There was a Singapore moment in The Poor Little Cypriot’s play, however, when, fearing an attack from the right (Jaime, who was Oya) and seeking to defend against it (and also to avoid double Ron) he threw the 6-Bamboo. Now, he had sat there and analysed Kenyon’s hand – Kenyon had gone Riichi – and was muttering about how highly likely it was that Kenyon was waiting for it… but seeing as every other tile appeared to be doubly dangerous, he threw it. Kenyon, temporarily cast in the role of The Lion of Malaya (gen. Yamashita) went out (for the umpteenth time, as it seemed) on a big hand – in short, the trenches had been overrun and The PLC was fleeing like Gordon Bennett who sailed away from Singapore in a sampan. (In the PLC’s case, however, the game had taken so long that the last tram had sailed away by the time it was over…)
Kenyon had peaked, however, on +77. The wind changed again and this time in Jaime’s favour. Jaime now went on to win the next three games. His first two victories took Noda down into negative single figures, which means that Jaime still shares with Noda the distinction of highest number of accumulated points.
[Note: The calculation is made at the end of each session of play, not after each game within a session!]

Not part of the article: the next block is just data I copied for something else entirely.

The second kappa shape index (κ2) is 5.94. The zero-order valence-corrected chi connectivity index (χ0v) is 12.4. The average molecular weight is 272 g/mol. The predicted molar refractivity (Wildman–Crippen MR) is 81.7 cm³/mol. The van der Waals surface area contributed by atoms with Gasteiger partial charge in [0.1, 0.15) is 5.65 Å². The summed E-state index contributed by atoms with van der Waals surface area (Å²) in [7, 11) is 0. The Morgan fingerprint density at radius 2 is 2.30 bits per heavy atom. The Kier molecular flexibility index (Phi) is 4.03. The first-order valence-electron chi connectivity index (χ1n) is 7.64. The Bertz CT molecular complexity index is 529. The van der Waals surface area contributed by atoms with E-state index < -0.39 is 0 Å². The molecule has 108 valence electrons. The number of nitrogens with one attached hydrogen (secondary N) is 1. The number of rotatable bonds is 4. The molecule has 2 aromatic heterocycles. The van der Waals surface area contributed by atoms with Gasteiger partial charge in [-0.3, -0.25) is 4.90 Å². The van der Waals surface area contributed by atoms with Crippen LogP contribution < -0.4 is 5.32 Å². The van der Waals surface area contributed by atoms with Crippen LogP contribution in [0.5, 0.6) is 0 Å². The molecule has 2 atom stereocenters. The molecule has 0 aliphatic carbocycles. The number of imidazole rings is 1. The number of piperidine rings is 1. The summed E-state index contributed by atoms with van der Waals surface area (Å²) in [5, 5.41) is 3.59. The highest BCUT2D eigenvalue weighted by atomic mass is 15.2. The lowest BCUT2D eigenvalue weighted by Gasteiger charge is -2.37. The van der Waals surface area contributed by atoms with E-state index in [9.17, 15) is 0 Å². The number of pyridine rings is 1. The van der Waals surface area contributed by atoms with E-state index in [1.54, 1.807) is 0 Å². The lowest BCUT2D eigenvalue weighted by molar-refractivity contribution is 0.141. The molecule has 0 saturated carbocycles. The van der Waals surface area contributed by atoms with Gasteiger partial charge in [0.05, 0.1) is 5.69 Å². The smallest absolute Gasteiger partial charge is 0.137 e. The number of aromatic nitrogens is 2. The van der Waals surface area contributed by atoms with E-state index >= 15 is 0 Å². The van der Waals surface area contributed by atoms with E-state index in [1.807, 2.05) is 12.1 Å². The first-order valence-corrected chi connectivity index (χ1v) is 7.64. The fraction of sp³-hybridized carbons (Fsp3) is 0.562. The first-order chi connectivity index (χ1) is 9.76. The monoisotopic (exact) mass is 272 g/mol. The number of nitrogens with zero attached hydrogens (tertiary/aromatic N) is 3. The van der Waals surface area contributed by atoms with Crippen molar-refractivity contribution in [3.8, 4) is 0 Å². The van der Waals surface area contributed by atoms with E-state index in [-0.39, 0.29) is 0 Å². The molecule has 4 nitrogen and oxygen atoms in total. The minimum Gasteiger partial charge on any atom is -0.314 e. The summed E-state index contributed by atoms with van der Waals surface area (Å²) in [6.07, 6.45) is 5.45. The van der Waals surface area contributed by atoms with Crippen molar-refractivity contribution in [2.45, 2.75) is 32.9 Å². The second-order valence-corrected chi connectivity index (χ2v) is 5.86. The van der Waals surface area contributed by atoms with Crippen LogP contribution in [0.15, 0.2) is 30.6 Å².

By the time Jaime’s winning run had run out of steam he had recovered all his losses and taken the lead.
The favoured hand for 3/4 of tonight was Chinitsu, with Honitsu coming a close second, and mostly with the Coin suit too – or so it seemed.
The last part of the evening was reserved to David who had sunk to -118 at the nadir of his fortunes, but he won the last two games of the evening – not enough to recover his losses but enough to cut them in half and more.
During the course of tonight’s long session each one of the three foreign players found himself at the end of a game with his Yakitori tessera still on the table. Until tonight both David and Jaime had had clean sheets on this front. No longer.
The jansou was still lively when Noda left. Then, even after a couple of Japanese groups had left and Mama had drawn the air-raid curtain across the door, the place again filled up as a couple more groups came in.
[Note: Mahjong parlours are supposed to shut at midnight. The air-raid curtain serves the all important purpose of keeping up appearances on the outside that the parlour has shut… but, rather like a pub lock-in, on the inside it is business as usual deep into the night. In Kodama’s case, however, the door is not locked!]
In short, we had had a very entertaining night. Play continued until it was time for Jaime to head off and watch Manchester United attempt to beat lowly Sunderland and thereby put pressure on Chelsea. However, as we now know, Sunderland held them to a draw: their best result of the season. Sunderland needed to win to stay up, but merely by drawing 0-0 Sunderland seemed to have gained some pride: I wouldn’t be surprised if they win a game or two before they go down!
Jaime -15, -22, -51**, +73, +56, +35, -32, -4 = +40
Kenyon -14, +41, +50, -15, -11, -1, -11, -24** = +15
Noda +63, -17, +1, -20, -35 = -8
David -34, -2, 0, -38**, -10, -34, +43, +28 = -47